The sigh of relief following news that the National Assembly had been normalized was short-lived.
Less than two hours after the floor leaders of the three main political parties said that they had reached an agreement to normalize parliament, the main opposition Liberty Korea Party announced the deal null and void, after its lawmakers refused to endorse it.
The conservative lawmakers claimed the deal was not specific enough and that they have nothing to gain, despite their fighting.
"There were calls from lawmakers in our party that the agreement needs to be more transparent. Therefore, it is difficult for our party to accept the normalization deal."
That's likely in reference to a clause saying that parties will discuss the proposals of each party regarding the key reform bills put on fast-track in late April and handle them in a spirit of agreement.
Those bills include one on electoral reform and another to establish an independent body to probe high level government officials.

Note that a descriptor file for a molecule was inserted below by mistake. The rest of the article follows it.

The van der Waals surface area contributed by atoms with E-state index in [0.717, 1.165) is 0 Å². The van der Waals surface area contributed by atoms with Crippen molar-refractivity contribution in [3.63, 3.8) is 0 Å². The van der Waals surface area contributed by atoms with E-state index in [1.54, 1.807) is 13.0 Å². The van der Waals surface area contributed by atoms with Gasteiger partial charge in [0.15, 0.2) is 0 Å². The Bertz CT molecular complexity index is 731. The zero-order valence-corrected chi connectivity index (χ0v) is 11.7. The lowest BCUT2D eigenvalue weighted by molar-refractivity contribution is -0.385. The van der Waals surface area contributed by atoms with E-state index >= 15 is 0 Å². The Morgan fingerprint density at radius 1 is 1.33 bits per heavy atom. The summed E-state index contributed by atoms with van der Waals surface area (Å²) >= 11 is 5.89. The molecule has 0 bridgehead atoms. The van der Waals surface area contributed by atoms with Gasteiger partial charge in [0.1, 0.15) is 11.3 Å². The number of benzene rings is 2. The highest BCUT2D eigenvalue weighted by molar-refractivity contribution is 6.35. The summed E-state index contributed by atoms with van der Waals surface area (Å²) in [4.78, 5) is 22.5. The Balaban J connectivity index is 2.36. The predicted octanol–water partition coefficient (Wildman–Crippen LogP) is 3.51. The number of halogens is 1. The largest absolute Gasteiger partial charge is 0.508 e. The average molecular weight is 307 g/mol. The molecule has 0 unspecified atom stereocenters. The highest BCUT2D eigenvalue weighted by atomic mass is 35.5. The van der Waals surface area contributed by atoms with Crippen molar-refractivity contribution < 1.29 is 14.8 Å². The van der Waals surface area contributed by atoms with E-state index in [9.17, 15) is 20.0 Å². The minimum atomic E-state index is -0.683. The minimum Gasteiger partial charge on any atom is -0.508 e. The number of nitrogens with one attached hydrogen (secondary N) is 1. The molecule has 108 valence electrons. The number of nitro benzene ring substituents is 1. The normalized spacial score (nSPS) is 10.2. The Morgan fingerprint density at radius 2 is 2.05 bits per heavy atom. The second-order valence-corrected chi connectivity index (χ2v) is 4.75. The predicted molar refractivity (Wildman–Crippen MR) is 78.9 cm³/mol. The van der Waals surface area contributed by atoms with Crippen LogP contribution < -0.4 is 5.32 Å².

The fast-track move triggered the deadlock in the first place after the ruling Democratic Party and minor opposition bloc pushed ahead with it despite strong resistance from the main opposition.
The Liberty Korea Party has been calling for the move to be nullified all together.
With that, they skipped a plenary session where the prime minister gave a speech on the government's multi-billion dollar extra budget bill.
From now on, the party says they will selectively take part in legislative affairs, that impact people's lives and right to know, such as confirmation hearings, as well as in committees that will deal with urgent pending issues.
But with the impasse likely to persist, it casts a dark cloud over the June parliamentary session.
With the National Assembly out of business for over two months, it's left the government's extra budget proposal as well as other pending bills related to economic revitalization or people's livelihoods on hold.
While the ruling and minor opposition parties are seeking to push ahead with deliberations of the extra budget bill, it's expected to be tough especially in parliamentary committees headed by the main opposition.
The ruling party criticized the main opposition, saying they have gone against the wish of the public to normalize parliament, while the minor opposition Bareun Mirae Party, which was also part of the agreement, expressed regret saying that the prolonged standstill will only burden the people.
With everything back to square one, it appears the parties will have to return to their respective drawing boards, in hopes of finding another breakthrough that satisfies all parties.
Kim Min-ji, Arirang News.